Review Date 2/3/2013
Well, isn’t this a surprise. Here I am on Superbowl Sunday (a few hours before the game, mind you, to avoid the mad rush), and what do I find on tap but Weihenstephaner…Pale Ale? It’s true, my friends. Normally, I log into my Brewniversity account online before heading there for a few. And this time, I did just that. There were several beers listed I hadn’t had yet, and a few more I hadn’t had at Taco Mac.
There was, however, no mention of Weihenstephaner Pale Ale, which was the first reason that I was rather surprised to see it there. Still, and this is a big still mind you, my main surprise came from the fact this was a German Pale Ale. My friends, I’ve tasted over 4200 different brews in my beer-drinking career; not one of them has ever been a German Pale Ale. The Germans tend to stick to the styles they’ve brewed historically, you see, and rarely delve outside the box.
Thus, I had to do a double take when I saw this beer listed on the menu. The bartender confirmed the existence of Weihenstephaner Pale Ale, however, and promptly brought me over a mug of same. Before I get into the merits of said beer, let’s see what the brewery says about it. This is designated as a “Special Brew” for Weihenstephan, one of three actually. The other two are a “Weihenstephaner White Hoplosion” and a “Weihenstephaner Fresh Hops Finest”.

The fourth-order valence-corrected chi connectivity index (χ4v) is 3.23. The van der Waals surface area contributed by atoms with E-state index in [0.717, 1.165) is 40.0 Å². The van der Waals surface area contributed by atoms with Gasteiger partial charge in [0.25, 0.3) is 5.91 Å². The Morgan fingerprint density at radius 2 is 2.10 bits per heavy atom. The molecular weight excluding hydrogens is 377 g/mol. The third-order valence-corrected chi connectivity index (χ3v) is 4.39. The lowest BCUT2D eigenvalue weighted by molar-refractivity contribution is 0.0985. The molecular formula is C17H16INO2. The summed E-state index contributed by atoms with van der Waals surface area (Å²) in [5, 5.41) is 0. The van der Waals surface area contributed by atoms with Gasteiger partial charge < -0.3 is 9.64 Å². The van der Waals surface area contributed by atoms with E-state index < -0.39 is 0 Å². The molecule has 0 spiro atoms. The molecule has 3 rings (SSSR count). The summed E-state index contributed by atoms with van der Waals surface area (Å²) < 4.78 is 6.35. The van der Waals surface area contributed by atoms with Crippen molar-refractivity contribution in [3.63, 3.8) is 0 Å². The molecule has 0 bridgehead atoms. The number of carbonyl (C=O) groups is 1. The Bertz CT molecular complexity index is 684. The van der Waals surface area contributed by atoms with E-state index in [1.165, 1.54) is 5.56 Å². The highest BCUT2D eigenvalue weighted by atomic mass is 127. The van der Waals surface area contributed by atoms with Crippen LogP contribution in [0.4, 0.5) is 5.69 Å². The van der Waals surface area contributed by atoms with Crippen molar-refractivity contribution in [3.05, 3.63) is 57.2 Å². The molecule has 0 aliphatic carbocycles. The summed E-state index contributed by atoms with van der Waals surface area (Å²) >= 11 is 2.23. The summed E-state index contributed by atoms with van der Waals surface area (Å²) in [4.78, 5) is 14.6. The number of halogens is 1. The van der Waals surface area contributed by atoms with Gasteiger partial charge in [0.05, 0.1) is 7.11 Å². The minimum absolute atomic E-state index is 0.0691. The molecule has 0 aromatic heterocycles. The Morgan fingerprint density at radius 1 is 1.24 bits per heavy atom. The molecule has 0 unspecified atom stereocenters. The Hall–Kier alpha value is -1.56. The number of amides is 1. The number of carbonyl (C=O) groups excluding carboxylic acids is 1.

I believe these three unique beers to be draft only. They are brewed in conjunction with the Technische Universitat Munchen and sold under the Weihenstephan name. One assumes Weihenstephaner Pale Ale is Reinheitsgebot compliant. The beer has an alcohol content of 5.6% by volume and is brewed with German hops: Hallertau Mittelfruh and Hersbrucker. I paid $7 for a full mug pour of 20 ounces.
Here’s what I thought of the beer:
Weihenstephaner Pale Ale is a big candy apple of a beer, pouring to a hazy dark orange color with a light creamy head formation and a decided fruity nose. Carbonation is light overall on the beer. Taking a sip, the beer has a solid maltiness and form mouthfeel. It’s frontloaded with sweet chewy caramel followed by distinctive apple esters that work together to form the candy apple impression.
The hops only emerge at the last with a gentle herbal grassiness; I knew from the very first sip these were German hops at work. That also makes the beer interesting. The gentle bitterness lingers albeit faintly and balances off the hop sweetness. Not a very German seeming beer, and not as hoppy as your average American Pale Ale these days. Still, I loved the way the malt and fruit worked together, and thoroughly enjoyed this novel brew.
Can German-brewed India Pale Ales and stout be far behind? Only time will tell. In the meantime, Weihenstephaner Pale Ale is a beer that you simply should not miss.
And remember, try a new beer today, and drink outside the box.
*Pricing data accurate at time of review or latest update. For reference only, based on actual price paid by reviewer.